- Water pipes. Turn on the faucets to check for water pressure, water color, and the sound when water comes out. Low water pressure could mean a busted pipe, while brown water is often a sign that the pipes are corroded. If the faucet makes a gurgling or bubbling sound, it could mean a damaged pipe is letting air in.
- Gas pipes. If the home has a gas stove, turn it on and check if the burner emits a blue flame. Blue flames are a sign of healthy gas pipes, while orange or red flames indicate trouble. You can also use a gas leak detector.
- Electrical wiring. Test out the light switches and bring a plug-in device — like a phone charger — to test the outlets. Electrical wiring that’s been damaged or poorly done can be a fire hazard.
5. Exterior Factors
You’ll also want to inspect the outside of the home. Here are some exterior factors to look for:
- Fence and yard. Has the landscaping been maintained, or are there overgrown trees and bushes? Look at the condition of the fence and keep in mind that some homeowners associations don’t allow fences or have rules about how they can be constructed.
- Sprinkler system. If the home has a sprinkler system, turn it on to make sure that it’s distributing water effectively.
- Sewer line. Do a sniff test around the yard. If you smell sewage or the lawn has water bubbles, it could be a sign that the sewer line is broken.
- HVAC system. Turn on the heating, ventilating, and air conditioning system to see if it works effectively and efficiently. An old HVAC system that wastes energy can lead to steep utility bills. Even if you’re touring a home in the middle of the summer, it’s still important to test out the heating features so you don’t discover any issues down the line.
- Garage door. See if the garage door needs to be replaced or repainted, and make sure it opens and closes properly.
- Crawl space. A crawl space is the unfinished space between the ground and first floor of the house. Take a look at the crawl space to see if there’s any mold, rot, or signs of pests.
6. Interior Factors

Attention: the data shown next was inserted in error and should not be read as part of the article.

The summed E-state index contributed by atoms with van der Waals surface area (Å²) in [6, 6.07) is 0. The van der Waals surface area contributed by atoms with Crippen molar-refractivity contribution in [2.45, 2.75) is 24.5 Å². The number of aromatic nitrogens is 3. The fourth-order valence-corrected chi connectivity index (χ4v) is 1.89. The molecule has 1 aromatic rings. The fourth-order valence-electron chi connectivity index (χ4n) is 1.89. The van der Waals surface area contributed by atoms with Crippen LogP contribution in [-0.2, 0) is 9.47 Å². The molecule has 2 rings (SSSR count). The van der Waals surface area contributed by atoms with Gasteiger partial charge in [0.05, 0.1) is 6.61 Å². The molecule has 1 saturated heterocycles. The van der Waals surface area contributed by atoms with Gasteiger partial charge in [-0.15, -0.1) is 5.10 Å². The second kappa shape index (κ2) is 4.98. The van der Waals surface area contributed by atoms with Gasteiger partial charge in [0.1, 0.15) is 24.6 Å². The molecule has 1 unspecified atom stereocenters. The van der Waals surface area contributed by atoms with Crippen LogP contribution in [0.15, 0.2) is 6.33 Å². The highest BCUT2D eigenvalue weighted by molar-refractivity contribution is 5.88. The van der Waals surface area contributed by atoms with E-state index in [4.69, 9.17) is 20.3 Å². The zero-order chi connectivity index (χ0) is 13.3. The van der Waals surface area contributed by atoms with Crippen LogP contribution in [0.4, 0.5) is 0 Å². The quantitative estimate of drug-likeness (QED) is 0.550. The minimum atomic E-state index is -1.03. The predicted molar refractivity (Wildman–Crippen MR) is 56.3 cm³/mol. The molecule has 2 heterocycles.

Here are some factors to consider when touring the inside of the home:
- Windows. Test if the windows open, close, lock, and unlock securely. Condensation on windowpanes can be a sign of drafty windows, which can increase heating and cooling costs.
- Natural light. Take note of the natural light in the home, especially if you like to raise plants or want to save on energy costs from keeping the lights on.
- Shoddy DIY repairs. We’ve all been there. Something breaks and you tell yourself you can save money by fixing it yourself. Keep an eye out for any do-it-yourself repairs that the homeowner may have performed themselves.
7. Other Things To Look For When Touring a Home
Here are some additional things to look for on your house tour:
- Age of the home. Older homes can have a historical charm and distinguished personality — but they also can come with aging systems that require more maintenance and safety issues. For example, if the home was built before 1980, it could contain asbestos insulation and lead paint.
- Suspicious odors. If you smell a musty odor, it could mean that the home contains mold or mildew, which can lead to health problems and respiratory issues.
- Vulnerability to natural hazards. Natural hazards can lead to expensive damage. Ask if the home is vulnerable to flooding or fire and inspect the health of surrounding trees that could fall during heavy winds.
- Neighborhood and location. It can help to stop by at different times of the day to really get a sense for what it’s like to live in the area. Take note of how well the neighbors maintain their homes, since this can affect your property value.
- Parking. Is there a garage or covered parking? Parking a car outdoors or in an unsecured garage can lead to higher car insurance premiums.
Here are the answers to some frequently asked questions about what to look for on a house tour.